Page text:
Neil Gaiman – Smoke and Mirrors
34. Smoke and Mirrors: Short Fictions and Illusions by Neil Gaiman (1998)
Length: 356 pages
Genre: Short stories and story-poems, mostly fantasy
Started: 26 February 2011
Finished: 01 March 2011
Where did it come from? Christmas present.
Why do I have it? To round out my Neil Gaiman short story collection (not complete yet, but getting there).
How long has it been on my TBR pile? Since 25 December 2010.
Summary: Smoke and Mirrors is a collection of Neil Gaiman’s short stories and story-poems. They’re primarily from earlier in his career, and run the gamut to werewolf detectives to alien STDs, and from fairy tale kingdoms to 1980s London to the End of the World. Although some of the stories overlap with M is for Magic, Gaiman’s YA story collection, Smoke and Mirrors is emphatically not a book for kids, as many of the stories deal, unashamedly if not necessarily explicitly, with sex and death, usually in equal measures.
Review: I got this book after realizing that M is for Magic was not a collection of new stories, but rather an anthology that drew primarily from Fragile Things and this book. As a consequence of having read Gaiman’s other collections, however, I was already familiar with a number of the stories in Smoke and Mirrors. This was just fine by me; “Chivalry”, “The Price”, “Shoggoth’s Old Peculiar”, and “Vampire Sestina” are all very good stories, and “Troll Bridge” and “Don’t Ask Jack” are fine as well, if not my particular favorites. As for the rest of the stories… well, it was kind of a mixed bag.
For most of the book, the stories were ticking along at a pretty good pace, even if they weren’t blowing my mind. “Changes” and “We Can Get Them For You Wholesale” were fascinating and bitterly funny, “Mouse” and “One Life, Furnished in Early Moorcock” were haunting and unexpectedly poignant, and “When We Went to See the End of the World by Dawnie Morningside, Age 11 1/4” was a bit of both. The rest of the stories were interesting enough, if not really attention-grabbing, although the story-poems (of which there were a fair few) didn’t really do much for me… I typically prefer more structured poetry (like “Vampire Sestina”). Maybe Gaiman’s too good of a storyteller… I’m so used to him at the top of his game that this collection of earlier works didn’t quite get the job done.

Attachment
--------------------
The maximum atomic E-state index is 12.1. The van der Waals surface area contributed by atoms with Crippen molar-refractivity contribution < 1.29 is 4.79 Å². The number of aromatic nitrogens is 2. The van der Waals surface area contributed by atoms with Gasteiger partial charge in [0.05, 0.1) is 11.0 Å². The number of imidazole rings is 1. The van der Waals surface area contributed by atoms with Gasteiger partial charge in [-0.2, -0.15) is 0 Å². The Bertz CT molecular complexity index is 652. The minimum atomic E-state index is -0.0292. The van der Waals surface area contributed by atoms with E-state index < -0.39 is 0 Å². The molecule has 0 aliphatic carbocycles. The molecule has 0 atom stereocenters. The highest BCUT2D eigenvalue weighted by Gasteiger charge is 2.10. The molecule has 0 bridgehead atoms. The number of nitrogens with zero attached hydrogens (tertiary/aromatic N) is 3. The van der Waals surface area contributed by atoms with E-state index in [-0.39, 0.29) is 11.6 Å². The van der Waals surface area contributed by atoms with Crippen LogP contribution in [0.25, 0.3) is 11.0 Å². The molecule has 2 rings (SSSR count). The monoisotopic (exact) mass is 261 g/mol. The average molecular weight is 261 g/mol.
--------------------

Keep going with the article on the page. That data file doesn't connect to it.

Regardless, everything changed when I got to the last two stories, “Murder Mysteries” and “Snow, Glass, Apples.” I know these stories have been reprinted elsewhere, but it was my first encounter with them, and man alive. *That* is how to write a seriously good short story. I’m sure it didn’t hurt that I’m predisposed to love fairy tale retellings and fallen angel stories, but… wow, they were good.
So, overall, this collection wasn’t perfect, and had a handful of low spots… but also a handful of shining high spots, too, and the stories are quick enough that even when I wasn’t particularly into one of them, I was already on to the next. 3.5 out of 5 stars.
Recommendation: Fans of Gaiman’s works, dive in! There’ll probably be some familiar stories, and some are starting to show their age, but there’s quite a few gems worth reading, too. For Gaiman newbies, I wouldn’t start here. Although Gaiman’s a great storyteller, this collection’s kind of patchy, and not representative of him at his best.
First Line: They do it with mirrors.
Vocab: (see the whole list)
- p. 4: “After all the joys and the headaches of the wedding, after the madness and the magic of it all (not to mention the embarrassment of Belinda’s father’s after-dinner speech, complete with family slide show), after the honeymoon was literally (although not yet metaphorically) over and before their new suntans had a chance to fade in the English autumn, Belinda and Gordon got down to the business of unwrapping the wedding presents and writing their thank you letters – than yous enough for every towel and every toaster, for the juicer and the breadmaker, for the cutlery and the crockery and the teasmade and the curtains.” – a device for making tea automatically, generally featuring an analogue alarm clock.
- p. 201: “Peter held his Financial Times under one arm as conspicuously as he could, but no one approached him, so he bought a half of shandy and retreated to a corner table.” – a mixture of beer and lemonade.
- p. 233: “In the kitchen I hear the pigeons billing and queuing,
dreaming of left-handed knives,
of athanors and mirrors.” – a digester furnace with a self-feeding fuel supply contained in a towerlike contrivance, ensuring a constant, durable temperature.
- p. 279: “And he felt the city of tents then like dry sand, hissing and escaping
through his fingers, and he shivered, and buried his head in his burnous,
And sobbed, so he could no longer hear the drums.” – a hooded mantle or cloak, as that worn by Arabs.
© 2011 Fyrefly’s Book Blog. All Rights Reserved. If you’re reading this on a site other than Fyrefly’s Book Blog or its RSS feed, be aware that this post has been stolen and is being used without permission.